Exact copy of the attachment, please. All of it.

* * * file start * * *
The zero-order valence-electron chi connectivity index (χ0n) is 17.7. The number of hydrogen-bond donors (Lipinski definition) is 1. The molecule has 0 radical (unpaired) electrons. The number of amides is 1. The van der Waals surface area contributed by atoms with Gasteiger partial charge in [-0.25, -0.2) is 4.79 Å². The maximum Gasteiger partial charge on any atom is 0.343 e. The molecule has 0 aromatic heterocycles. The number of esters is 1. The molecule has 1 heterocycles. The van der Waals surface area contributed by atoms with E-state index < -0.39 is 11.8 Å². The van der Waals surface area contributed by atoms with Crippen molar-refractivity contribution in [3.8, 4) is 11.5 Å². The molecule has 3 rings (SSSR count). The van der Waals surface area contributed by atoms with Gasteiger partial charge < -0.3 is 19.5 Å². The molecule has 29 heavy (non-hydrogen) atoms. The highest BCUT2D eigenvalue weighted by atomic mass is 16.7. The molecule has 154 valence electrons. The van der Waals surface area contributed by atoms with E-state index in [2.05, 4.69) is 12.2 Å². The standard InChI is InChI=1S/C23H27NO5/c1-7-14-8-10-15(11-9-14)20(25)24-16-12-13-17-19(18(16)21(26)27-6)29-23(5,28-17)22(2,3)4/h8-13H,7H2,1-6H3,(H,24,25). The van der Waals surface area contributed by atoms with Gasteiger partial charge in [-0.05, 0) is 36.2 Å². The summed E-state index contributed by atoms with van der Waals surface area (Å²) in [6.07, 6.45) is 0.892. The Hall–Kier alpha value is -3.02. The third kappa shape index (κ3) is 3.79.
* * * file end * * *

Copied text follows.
The zero-order valence-electron chi connectivity index (χ0n) is 17.7. The number of hydrogen-bond donors (Lipinski definition) is 1. The molecule has 0 radical (unpaired) electrons. The number of amides is 1. The van der Waals surface area contributed by atoms with Gasteiger partial charge in [-0.25, -0.2) is 4.79 Å². The maximum Gasteiger partial charge on any atom is 0.343 e. The molecule has 0 aromatic heterocycles. The number of esters is 1. The molecule has 1 heterocycles. The van der Waals surface area contributed by atoms with E-state index < -0.39 is 11.8 Å². The van der Waals surface area contributed by atoms with Crippen molar-refractivity contribution in [3.8, 4) is 11.5 Å². The molecule has 3 rings (SSSR count). The van der Waals surface area contributed by atoms with Gasteiger partial charge < -0.3 is 19.5 Å². The molecule has 29 heavy (non-hydrogen) atoms. The highest BCUT2D eigenvalue weighted by atomic mass is 16.7. The molecule has 154 valence electrons. The van der Waals surface area contributed by atoms with E-state index in [2.05, 4.69) is 12.2 Å². The standard InChI is InChI=1S/C23H27NO5/c1-7-14-8-10-15(11-9-14)20(25)24-16-12-13-17-19(18(16)21(26)27-6)29-23(5,28-17)22(2,3)4/h8-13H,7H2,1-6H3,(H,24,25). The van der Waals surface area contributed by atoms with Gasteiger partial charge in [-0.05, 0) is 36.2 Å². The summed E-state index contributed by atoms with van der Waals surface area (Å²) in [6.07, 6.45) is 0.892. The Hall–Kier alpha value is -3.02. The third kappa shape index (κ3) is 3.79.